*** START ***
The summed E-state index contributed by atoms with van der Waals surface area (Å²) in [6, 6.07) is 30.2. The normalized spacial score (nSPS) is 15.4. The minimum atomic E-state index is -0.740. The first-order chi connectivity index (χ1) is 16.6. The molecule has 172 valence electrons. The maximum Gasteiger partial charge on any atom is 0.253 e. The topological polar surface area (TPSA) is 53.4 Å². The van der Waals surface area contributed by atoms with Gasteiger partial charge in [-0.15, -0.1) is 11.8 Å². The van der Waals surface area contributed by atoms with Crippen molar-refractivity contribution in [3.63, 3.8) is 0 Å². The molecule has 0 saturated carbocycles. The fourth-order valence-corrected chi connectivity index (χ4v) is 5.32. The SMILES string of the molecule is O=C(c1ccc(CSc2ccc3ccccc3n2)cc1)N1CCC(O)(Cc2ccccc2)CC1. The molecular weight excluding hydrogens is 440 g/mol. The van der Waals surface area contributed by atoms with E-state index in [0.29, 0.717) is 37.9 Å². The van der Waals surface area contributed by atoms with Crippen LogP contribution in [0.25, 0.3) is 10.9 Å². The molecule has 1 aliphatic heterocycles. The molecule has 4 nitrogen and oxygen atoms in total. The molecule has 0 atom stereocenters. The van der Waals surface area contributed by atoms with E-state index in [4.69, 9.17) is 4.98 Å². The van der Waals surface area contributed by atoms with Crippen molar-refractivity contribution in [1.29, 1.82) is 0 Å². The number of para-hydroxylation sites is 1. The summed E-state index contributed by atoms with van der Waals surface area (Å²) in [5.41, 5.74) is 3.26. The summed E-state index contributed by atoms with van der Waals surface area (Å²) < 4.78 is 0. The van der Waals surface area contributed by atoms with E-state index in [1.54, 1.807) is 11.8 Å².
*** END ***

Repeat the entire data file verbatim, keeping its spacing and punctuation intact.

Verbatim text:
The summed E-state index contributed by atoms with van der Waals surface area (Å²) in [6, 6.07) is 30.2. The normalized spacial score (nSPS) is 15.4. The minimum atomic E-state index is -0.740. The first-order chi connectivity index (χ1) is 16.6. The molecule has 172 valence electrons. The maximum Gasteiger partial charge on any atom is 0.253 e. The topological polar surface area (TPSA) is 53.4 Å². The van der Waals surface area contributed by atoms with Gasteiger partial charge in [-0.15, -0.1) is 11.8 Å². The van der Waals surface area contributed by atoms with Crippen molar-refractivity contribution in [3.63, 3.8) is 0 Å². The molecule has 0 saturated carbocycles. The fourth-order valence-corrected chi connectivity index (χ4v) is 5.32. The SMILES string of the molecule is O=C(c1ccc(CSc2ccc3ccccc3n2)cc1)N1CCC(O)(Cc2ccccc2)CC1. The molecular weight excluding hydrogens is 440 g/mol. The van der Waals surface area contributed by atoms with E-state index in [0.29, 0.717) is 37.9 Å². The van der Waals surface area contributed by atoms with Crippen LogP contribution in [0.25, 0.3) is 10.9 Å². The molecule has 1 aliphatic heterocycles. The molecule has 4 nitrogen and oxygen atoms in total. The molecule has 0 atom stereocenters. The van der Waals surface area contributed by atoms with E-state index in [4.69, 9.17) is 4.98 Å². The van der Waals surface area contributed by atoms with Crippen molar-refractivity contribution in [1.29, 1.82) is 0 Å². The number of para-hydroxylation sites is 1. The summed E-state index contributed by atoms with van der Waals surface area (Å²) in [5.41, 5.74) is 3.26. The summed E-state index contributed by atoms with van der Waals surface area (Å²) < 4.78 is 0. The van der Waals surface area contributed by atoms with E-state index in [1.54, 1.807) is 11.8 Å².